One of the aspects that might cause challenges is online vs. in-person classes. “It is more of a matter of being prepared to have the courses work differently for me rather than writing the syllabus differently. One big change is being ready to have more tests be take-home tests,” said James Melcher, Professor of Political Science at UMF.
The changes which surround the UMF community during the pandemic expand further than physical challenges, but into emotional stress. “It’s stressful, and knowing it is for my students as well, also adds to my stress,” Melcher said. “I have a tendency to worry sometimes, and I don’t enjoy having this much uncertainty around these things.”
Melcher doesn’t plan on letting these uncertainties disrupt him from his classes, “I try to be in command enough that my students can rely on me.”
Despite the possible hardships next semester, Melcher believes in the UMF system. “I think there is a good chance the University [of Maine] System will have a plan by then, said Melcher. “However, pandemics are unpredictable, and we have to be ready to respond if an outbreak happens.”
Melcher continued to say that the use of Brightspace this semester could pay dividends in next semester. “I have worked hard to learn Brightspace this summer and fall; if we go online again, knowing that new system will be more crucial than ever,” said Melcher.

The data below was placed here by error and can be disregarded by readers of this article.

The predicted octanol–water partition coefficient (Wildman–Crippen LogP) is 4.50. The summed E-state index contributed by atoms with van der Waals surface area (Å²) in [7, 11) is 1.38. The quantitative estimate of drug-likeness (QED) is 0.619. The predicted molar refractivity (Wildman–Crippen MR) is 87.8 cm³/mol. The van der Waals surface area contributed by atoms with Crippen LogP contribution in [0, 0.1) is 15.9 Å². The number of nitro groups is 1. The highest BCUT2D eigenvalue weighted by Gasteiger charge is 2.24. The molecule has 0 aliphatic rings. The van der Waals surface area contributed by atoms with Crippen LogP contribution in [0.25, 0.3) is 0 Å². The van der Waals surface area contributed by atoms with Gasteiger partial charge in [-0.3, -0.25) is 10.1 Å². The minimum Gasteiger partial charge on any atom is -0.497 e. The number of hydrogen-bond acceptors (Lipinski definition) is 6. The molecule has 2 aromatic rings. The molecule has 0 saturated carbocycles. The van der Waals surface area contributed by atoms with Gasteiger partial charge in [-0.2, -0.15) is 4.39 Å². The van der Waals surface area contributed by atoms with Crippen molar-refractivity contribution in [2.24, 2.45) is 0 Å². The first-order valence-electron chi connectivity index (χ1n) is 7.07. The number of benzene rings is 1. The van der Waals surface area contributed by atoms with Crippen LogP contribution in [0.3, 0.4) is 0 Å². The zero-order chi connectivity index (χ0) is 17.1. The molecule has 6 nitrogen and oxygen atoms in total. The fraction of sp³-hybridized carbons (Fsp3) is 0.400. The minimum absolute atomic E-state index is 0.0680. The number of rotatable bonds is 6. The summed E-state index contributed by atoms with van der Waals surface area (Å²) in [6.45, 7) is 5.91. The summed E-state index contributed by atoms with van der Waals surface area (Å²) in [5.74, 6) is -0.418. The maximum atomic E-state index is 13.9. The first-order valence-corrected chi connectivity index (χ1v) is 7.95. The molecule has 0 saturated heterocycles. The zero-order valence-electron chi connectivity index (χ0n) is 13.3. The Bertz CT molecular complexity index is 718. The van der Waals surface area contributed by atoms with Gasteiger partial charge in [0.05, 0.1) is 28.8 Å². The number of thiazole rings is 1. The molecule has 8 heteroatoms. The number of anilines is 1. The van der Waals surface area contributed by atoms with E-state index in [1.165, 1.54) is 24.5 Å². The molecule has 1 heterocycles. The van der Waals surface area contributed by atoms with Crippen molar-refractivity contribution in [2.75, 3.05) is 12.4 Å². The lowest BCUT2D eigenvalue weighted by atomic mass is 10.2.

Melcher noted that the changes this semester have even extended into his home. “The single biggest piece of prep I have done was to improve my home internet service this summer,” said Melcher. “It had worked very poorly in handling the demands of teaching online last spring.”
The uncertainty of going online is voiced by students as well. Cooper Millet, a junior at UMF, is finding that signing up for classes next semester is more challenging than ever. “It’s very frustrating not knowing what next semester will look like.” Millett said. “I am definitely an in-person learner, and not knowing whether or not I will be at my best for my classes is concerning.”
Due to COVID-19, students have to take into account new aspects of a class before signing up, “I can’t look at my requirements and just sign up for classes. Now, I have to really understand the difficulty of it and make sure I would be able to understand the subject without an in-person professor,” Millett said.
As for on-campus living, Millett can only hope for the best. “I love living on campus.” Millett said. “Not knowing whether or not I will be back here with my friends is more than unnerving.”
For Millett, this uncertainty expands even further. “I play baseball. I would be very disappointed if we don’t have a season for the second year in a row,” he said.
While slightly discouraged by the situation, Millett understands that precautions come first. “COVID-19 has been unstable, and trying to allow too much on campus could definitely make things worse.”
Despite next semester appearing to be hazy, Millett remains positive. “I love it here,” he said. “I think UMF has done a great job with everything so far and will continue to be a fun, safe place next semester as well. We don’t really know much about next semester, so all we can do is wait it out.”